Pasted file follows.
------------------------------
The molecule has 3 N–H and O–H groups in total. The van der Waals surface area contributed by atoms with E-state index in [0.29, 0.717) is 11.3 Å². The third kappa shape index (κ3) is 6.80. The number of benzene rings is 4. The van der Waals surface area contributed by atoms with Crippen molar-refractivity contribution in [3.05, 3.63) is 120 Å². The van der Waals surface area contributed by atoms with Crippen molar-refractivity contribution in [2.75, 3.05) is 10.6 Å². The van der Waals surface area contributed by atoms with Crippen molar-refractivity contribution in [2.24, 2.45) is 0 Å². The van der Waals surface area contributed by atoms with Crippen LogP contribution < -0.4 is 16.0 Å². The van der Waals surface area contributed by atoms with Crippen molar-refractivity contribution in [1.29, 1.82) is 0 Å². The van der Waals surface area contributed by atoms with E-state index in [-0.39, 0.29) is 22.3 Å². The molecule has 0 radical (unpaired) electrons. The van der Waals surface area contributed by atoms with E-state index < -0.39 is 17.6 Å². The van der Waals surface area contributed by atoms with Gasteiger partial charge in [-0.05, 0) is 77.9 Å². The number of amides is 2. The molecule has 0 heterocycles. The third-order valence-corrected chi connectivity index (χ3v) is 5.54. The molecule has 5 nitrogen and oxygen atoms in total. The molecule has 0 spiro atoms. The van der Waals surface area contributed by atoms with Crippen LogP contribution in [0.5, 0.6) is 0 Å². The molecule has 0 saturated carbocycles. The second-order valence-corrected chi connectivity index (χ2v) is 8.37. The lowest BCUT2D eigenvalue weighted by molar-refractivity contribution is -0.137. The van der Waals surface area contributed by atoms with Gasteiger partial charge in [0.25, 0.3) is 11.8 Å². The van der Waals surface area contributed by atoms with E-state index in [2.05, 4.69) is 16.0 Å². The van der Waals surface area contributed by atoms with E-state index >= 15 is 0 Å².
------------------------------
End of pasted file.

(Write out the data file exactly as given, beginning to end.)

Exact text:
The molecule has 3 N–H and O–H groups in total. The van der Waals surface area contributed by atoms with E-state index in [0.29, 0.717) is 11.3 Å². The third kappa shape index (κ3) is 6.80. The number of benzene rings is 4. The van der Waals surface area contributed by atoms with Crippen molar-refractivity contribution in [3.05, 3.63) is 120 Å². The van der Waals surface area contributed by atoms with Crippen molar-refractivity contribution in [2.75, 3.05) is 10.6 Å². The van der Waals surface area contributed by atoms with Crippen molar-refractivity contribution in [2.24, 2.45) is 0 Å². The van der Waals surface area contributed by atoms with Crippen LogP contribution < -0.4 is 16.0 Å². The van der Waals surface area contributed by atoms with Crippen molar-refractivity contribution in [1.29, 1.82) is 0 Å². The van der Waals surface area contributed by atoms with E-state index in [-0.39, 0.29) is 22.3 Å². The molecule has 0 radical (unpaired) electrons. The van der Waals surface area contributed by atoms with E-state index < -0.39 is 17.6 Å². The van der Waals surface area contributed by atoms with Gasteiger partial charge in [-0.05, 0) is 77.9 Å². The number of amides is 2. The molecule has 0 heterocycles. The third-order valence-corrected chi connectivity index (χ3v) is 5.54. The molecule has 5 nitrogen and oxygen atoms in total. The molecule has 0 spiro atoms. The van der Waals surface area contributed by atoms with Crippen LogP contribution in [0.5, 0.6) is 0 Å². The molecule has 0 saturated carbocycles. The second-order valence-corrected chi connectivity index (χ2v) is 8.37. The lowest BCUT2D eigenvalue weighted by molar-refractivity contribution is -0.137. The van der Waals surface area contributed by atoms with Gasteiger partial charge in [0.25, 0.3) is 11.8 Å². The van der Waals surface area contributed by atoms with E-state index in [2.05, 4.69) is 16.0 Å². The van der Waals surface area contributed by atoms with E-state index >= 15 is 0 Å².